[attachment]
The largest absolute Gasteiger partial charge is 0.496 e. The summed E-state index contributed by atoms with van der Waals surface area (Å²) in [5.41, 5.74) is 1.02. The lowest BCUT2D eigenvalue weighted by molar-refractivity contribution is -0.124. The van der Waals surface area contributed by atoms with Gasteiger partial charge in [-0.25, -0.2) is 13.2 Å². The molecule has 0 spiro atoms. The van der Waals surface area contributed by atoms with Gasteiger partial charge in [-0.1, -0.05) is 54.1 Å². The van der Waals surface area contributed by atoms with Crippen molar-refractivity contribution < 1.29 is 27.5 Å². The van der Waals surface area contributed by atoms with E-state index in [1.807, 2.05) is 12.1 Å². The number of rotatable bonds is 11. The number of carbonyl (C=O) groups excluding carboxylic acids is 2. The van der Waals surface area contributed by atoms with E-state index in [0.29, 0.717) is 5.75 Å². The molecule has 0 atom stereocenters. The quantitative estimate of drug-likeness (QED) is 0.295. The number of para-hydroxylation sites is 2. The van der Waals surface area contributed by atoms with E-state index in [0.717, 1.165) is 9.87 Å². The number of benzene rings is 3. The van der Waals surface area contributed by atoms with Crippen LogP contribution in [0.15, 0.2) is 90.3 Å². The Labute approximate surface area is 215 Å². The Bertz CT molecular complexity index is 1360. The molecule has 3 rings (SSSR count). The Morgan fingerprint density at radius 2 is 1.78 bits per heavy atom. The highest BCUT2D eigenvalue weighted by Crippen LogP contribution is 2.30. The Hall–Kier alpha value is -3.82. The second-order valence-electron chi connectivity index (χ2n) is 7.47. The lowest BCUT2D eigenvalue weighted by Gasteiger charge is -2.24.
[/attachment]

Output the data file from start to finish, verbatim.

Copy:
The largest absolute Gasteiger partial charge is 0.496 e. The summed E-state index contributed by atoms with van der Waals surface area (Å²) in [5.41, 5.74) is 1.02. The lowest BCUT2D eigenvalue weighted by molar-refractivity contribution is -0.124. The van der Waals surface area contributed by atoms with Gasteiger partial charge in [-0.25, -0.2) is 13.2 Å². The molecule has 0 spiro atoms. The van der Waals surface area contributed by atoms with Gasteiger partial charge in [-0.1, -0.05) is 54.1 Å². The van der Waals surface area contributed by atoms with Crippen molar-refractivity contribution < 1.29 is 27.5 Å². The van der Waals surface area contributed by atoms with E-state index in [1.807, 2.05) is 12.1 Å². The number of rotatable bonds is 11. The number of carbonyl (C=O) groups excluding carboxylic acids is 2. The van der Waals surface area contributed by atoms with E-state index in [0.29, 0.717) is 5.75 Å². The molecule has 0 atom stereocenters. The quantitative estimate of drug-likeness (QED) is 0.295. The number of para-hydroxylation sites is 2. The van der Waals surface area contributed by atoms with E-state index in [0.717, 1.165) is 9.87 Å². The number of benzene rings is 3. The van der Waals surface area contributed by atoms with Crippen LogP contribution in [0.15, 0.2) is 90.3 Å². The Labute approximate surface area is 215 Å². The Bertz CT molecular complexity index is 1360. The molecule has 3 rings (SSSR count). The Morgan fingerprint density at radius 2 is 1.78 bits per heavy atom. The highest BCUT2D eigenvalue weighted by Crippen LogP contribution is 2.30. The Hall–Kier alpha value is -3.82. The second-order valence-electron chi connectivity index (χ2n) is 7.47. The lowest BCUT2D eigenvalue weighted by Gasteiger charge is -2.24.